The first annual Climate Con 2024 hosted by the Climate Leader program of the Waterloo Climate Institute brought more than 100 people together to explore cross-disciplinary collaboration in climate action and research. The goal of the event was to inspire attendees to be catalysts for change while highlighting contributions to climate change research being undertaken by students. Part of the full-day programming focused on spotlighting community initiatives, climate leadership, and movements on campus focused on climate action.

This year's convention focused on diverse voices, sharing the interdisciplinary nature of the climate crisis and the innovative ways students are tackling the challenge from different perspectives. 

Indigenous deer hide drum

The morning sessions started the with an Indigenous welcome from Elder Myeengun Henry, Indigenous Knowledge Keeper with the Faculty of Health. Elder Myeengun Henry, shared words of connections and collaboration, recognizing the past and working toward reconciliation, and working together to take care of the land and water. He spoke of hope and the collaborative effort needed to deal with climate change through a justice and reconciliation lens.

I really enjoyed seeing other disciplines and the work they are doing - for example, it was interesting to learn how statistics students are studying climate negotiations

- Climate Con Participant

Large banner with 'climate con 2024 art wall'

Attendees were invited to contribute to the collaborative art project throughout Climate Con.

The Indigenous welcome was followed by a keynote address by Waterloo alum, Ashoke Mohanraj. Ashoke encouraged participants to take action towards addressing climate change and not to worry about how big or small an impact it makes. He identified taking action as a method to combatting climate-anxiety.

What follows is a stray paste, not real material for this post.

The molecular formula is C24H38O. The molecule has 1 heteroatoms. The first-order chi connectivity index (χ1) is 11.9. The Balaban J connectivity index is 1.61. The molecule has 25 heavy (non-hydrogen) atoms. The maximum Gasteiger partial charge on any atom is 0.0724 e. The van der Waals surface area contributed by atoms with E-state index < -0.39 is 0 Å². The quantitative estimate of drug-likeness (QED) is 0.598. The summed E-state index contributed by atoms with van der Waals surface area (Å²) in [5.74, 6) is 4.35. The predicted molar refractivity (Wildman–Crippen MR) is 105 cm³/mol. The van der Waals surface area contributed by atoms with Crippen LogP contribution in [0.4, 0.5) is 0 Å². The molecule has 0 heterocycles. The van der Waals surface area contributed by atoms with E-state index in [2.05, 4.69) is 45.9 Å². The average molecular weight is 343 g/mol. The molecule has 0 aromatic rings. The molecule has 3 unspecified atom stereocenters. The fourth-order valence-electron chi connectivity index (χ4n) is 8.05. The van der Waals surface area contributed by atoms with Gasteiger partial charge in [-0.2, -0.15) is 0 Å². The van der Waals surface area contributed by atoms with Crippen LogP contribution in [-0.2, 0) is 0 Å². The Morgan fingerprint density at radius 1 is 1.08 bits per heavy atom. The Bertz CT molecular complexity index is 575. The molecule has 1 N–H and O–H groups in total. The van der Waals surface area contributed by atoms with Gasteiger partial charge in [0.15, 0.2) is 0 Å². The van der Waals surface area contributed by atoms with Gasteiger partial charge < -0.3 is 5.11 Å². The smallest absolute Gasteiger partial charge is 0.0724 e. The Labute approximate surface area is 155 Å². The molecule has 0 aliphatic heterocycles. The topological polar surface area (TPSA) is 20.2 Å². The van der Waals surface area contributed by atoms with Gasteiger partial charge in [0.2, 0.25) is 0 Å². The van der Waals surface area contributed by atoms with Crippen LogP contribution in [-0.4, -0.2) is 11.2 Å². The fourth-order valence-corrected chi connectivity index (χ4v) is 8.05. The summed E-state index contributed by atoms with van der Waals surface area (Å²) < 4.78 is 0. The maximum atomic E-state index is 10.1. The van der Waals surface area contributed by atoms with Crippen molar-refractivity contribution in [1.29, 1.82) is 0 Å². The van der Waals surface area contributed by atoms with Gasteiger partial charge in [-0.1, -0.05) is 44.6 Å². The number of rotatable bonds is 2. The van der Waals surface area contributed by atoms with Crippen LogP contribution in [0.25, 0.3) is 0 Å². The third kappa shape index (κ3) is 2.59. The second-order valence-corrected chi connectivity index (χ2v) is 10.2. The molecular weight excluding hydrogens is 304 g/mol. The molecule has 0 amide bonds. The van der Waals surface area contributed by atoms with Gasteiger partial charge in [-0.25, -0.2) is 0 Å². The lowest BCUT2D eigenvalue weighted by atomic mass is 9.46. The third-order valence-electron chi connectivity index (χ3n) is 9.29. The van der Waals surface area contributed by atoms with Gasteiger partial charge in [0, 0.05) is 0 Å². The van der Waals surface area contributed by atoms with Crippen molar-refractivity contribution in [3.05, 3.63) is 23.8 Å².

The day encompassed three breakout sessions full of engaging workshops, research presentations and student panels. The content was designed by students, for students with opportunities to learn about new disciplines and build leadership skills for future climate action. Topics covered included, climate policy and governance, urban and youth experience, green transitions and UN negotiations, and nature-based solutions and adaptation.

Two students sitting at a registration desk with name tags

During the lunch break, there was a research showcase that featured student posters from across the six faculties at the University of Waterloo. The winner of the popular vote was Navya Nair, a PhD student in the Faculty of Environment. In addition, attendees were able to contribute to a collaborative art installation, detailing their experience at Climate Con as well as their reflections and thoughts on how to best incorporate climate change education into their courses.

The day wrapped up with a climate social where students could network and build lasting relationships while enjoying light refreshments, mocktails, and taking group photos at the photobooth. Feedback received from the participants indicates the Climate Con was very well received and it should become an annual event. 

It was an inspiring day of engagement, discussion, learning and relationship building. It highlighted the ways in which students are engaging in climate action across campus and provided opportunities to learn skills to further promote climate action in the future.

Student presenting poster to conference attendee

Student presenting poster at the research showcase over lunch break.

Student presenting poster to conference attendee
Students grouped for photo attending conference.